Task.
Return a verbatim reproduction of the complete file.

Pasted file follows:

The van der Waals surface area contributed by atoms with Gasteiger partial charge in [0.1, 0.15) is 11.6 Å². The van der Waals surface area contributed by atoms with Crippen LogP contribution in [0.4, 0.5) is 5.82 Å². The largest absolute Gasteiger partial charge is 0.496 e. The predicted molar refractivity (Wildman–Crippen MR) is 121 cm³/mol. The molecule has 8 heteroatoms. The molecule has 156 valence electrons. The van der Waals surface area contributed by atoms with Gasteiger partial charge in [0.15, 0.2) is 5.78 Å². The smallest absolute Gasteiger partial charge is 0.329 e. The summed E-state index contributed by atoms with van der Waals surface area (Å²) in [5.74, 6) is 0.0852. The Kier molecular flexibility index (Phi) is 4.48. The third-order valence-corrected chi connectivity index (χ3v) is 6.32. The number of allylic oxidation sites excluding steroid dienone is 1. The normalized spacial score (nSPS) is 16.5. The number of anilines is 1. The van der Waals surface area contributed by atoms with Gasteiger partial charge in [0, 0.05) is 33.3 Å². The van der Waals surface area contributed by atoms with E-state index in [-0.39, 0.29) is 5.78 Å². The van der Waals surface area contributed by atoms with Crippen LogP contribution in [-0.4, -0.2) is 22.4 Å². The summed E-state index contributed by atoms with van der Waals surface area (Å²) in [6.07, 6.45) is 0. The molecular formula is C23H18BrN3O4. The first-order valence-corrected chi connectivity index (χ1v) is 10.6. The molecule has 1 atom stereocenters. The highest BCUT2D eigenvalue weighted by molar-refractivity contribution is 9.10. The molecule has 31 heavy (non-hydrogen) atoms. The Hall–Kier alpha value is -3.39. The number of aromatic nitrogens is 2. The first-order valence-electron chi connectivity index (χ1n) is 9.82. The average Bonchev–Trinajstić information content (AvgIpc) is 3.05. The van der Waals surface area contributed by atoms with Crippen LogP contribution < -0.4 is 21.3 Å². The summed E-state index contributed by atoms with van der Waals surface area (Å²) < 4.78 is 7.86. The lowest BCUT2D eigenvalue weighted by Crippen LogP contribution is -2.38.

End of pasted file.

The van der Waals surface area contributed by atoms with Gasteiger partial charge in [0.1, 0.15) is 11.6 Å². The van der Waals surface area contributed by atoms with Crippen LogP contribution in [0.4, 0.5) is 5.82 Å². The largest absolute Gasteiger partial charge is 0.496 e. The predicted molar refractivity (Wildman–Crippen MR) is 121 cm³/mol. The molecule has 8 heteroatoms. The molecule has 156 valence electrons. The van der Waals surface area contributed by atoms with Gasteiger partial charge in [0.15, 0.2) is 5.78 Å². The smallest absolute Gasteiger partial charge is 0.329 e. The summed E-state index contributed by atoms with van der Waals surface area (Å²) in [5.74, 6) is 0.0852. The Kier molecular flexibility index (Phi) is 4.48. The third-order valence-corrected chi connectivity index (χ3v) is 6.32. The number of allylic oxidation sites excluding steroid dienone is 1. The normalized spacial score (nSPS) is 16.5. The number of anilines is 1. The van der Waals surface area contributed by atoms with Gasteiger partial charge in [0, 0.05) is 33.3 Å². The van der Waals surface area contributed by atoms with E-state index in [-0.39, 0.29) is 5.78 Å². The van der Waals surface area contributed by atoms with Crippen LogP contribution in [-0.4, -0.2) is 22.4 Å². The summed E-state index contributed by atoms with van der Waals surface area (Å²) in [6.07, 6.45) is 0. The molecular formula is C23H18BrN3O4. The first-order valence-corrected chi connectivity index (χ1v) is 10.6. The molecule has 1 atom stereocenters. The highest BCUT2D eigenvalue weighted by molar-refractivity contribution is 9.10. The molecule has 31 heavy (non-hydrogen) atoms. The Hall–Kier alpha value is -3.39. The number of aromatic nitrogens is 2. The first-order valence-electron chi connectivity index (χ1n) is 9.82. The average Bonchev–Trinajstić information content (AvgIpc) is 3.05. The van der Waals surface area contributed by atoms with Crippen LogP contribution < -0.4 is 21.3 Å². The summed E-state index contributed by atoms with van der Waals surface area (Å²) < 4.78 is 7.86. The lowest BCUT2D eigenvalue weighted by Crippen LogP contribution is -2.38.